D)The act of writing an academic assignment and submitting it on time.

Choose the correct answer:

Answer & Explanation|


Question 4: Language Usage

Which one of the following sentences is not an interrogative sentence?

Answer & Explanation|


Question 5: Reading Comprehension

Read the passage.

In 1992, a shipping crate containing 28,000 rubber ducks fell overboard into the Pacific Ocean. The ship was on its way from Hong Kong to the United States and the crate was lost to the ocean, but the ducks did not disappear: they have been traveling around the world for the last twenty-five years.

Some of the rubber ducks have washed up on the shores in various places, such as Hawaii, South America, Australia, Pacific Northwest, and Scotland; others have been found frozen in Arctic ice. 2,000 of the ducks still circulate in the currents of the North Pacific Gyre – a vortex of currents between Japan and southeast Alaska, and the ducks helped to identify the exact whereabouts of the gyre and how long it takes to complete a circuit (three years).

However, the rubber ducks have also caused problems. The North Pacific Gyre also contains much garbage, mostly plastic, floating in the ocean, and the rubber ducks have contributed to this pollution that endangers both animals and plants living in the ocean.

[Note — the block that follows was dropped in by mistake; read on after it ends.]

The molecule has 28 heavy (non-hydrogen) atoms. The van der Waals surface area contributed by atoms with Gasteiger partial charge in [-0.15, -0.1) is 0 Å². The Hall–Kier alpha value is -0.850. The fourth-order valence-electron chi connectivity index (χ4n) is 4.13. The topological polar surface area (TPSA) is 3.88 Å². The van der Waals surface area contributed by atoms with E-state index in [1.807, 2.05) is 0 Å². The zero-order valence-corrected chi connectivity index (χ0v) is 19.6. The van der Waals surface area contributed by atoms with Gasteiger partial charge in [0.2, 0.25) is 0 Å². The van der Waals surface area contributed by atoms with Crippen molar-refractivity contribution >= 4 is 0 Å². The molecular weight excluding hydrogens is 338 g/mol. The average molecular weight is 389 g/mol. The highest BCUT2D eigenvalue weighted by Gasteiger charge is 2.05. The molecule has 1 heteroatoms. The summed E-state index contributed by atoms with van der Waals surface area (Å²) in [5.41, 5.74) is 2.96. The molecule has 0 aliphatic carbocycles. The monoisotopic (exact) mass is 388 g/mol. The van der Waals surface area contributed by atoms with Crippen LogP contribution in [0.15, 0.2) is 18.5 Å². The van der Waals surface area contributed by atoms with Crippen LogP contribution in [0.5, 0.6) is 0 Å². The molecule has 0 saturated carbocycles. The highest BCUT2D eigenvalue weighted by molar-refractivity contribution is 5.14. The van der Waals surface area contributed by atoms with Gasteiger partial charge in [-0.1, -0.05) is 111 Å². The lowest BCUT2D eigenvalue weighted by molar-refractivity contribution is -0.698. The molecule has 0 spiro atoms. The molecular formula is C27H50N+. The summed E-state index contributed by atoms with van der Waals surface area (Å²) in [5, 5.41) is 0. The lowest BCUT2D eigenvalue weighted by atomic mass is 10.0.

Which of the following is the best summary for the passage?

Answer & Explanation|


Question 6: Reading Comprehension

Read the passage.

Elsa was looking out the window. It was a very cold, dark, and stormy night. The windowsill was freezing as she tried to lean on it to see outside the window. She gave up trying and decided to go and play with her little sister. It had been a long time since they had last played. She thought it might make her feel a bit better.

What is the author’s mood?

Answer & Explanation|

Why Prepare for the NWEA 5th Grade MAP Test?

By preparing for the 5th grade MAP test, the student has the opportunity to provide a more accurate image of his or her academic capabilities. Many questions are based on topics that can easily be prepared for by using the right studying methods. A high MAP score also gives your child an opportunity to apply for certain gifted programs, which use the MAP assessment as a form of aptitude testing.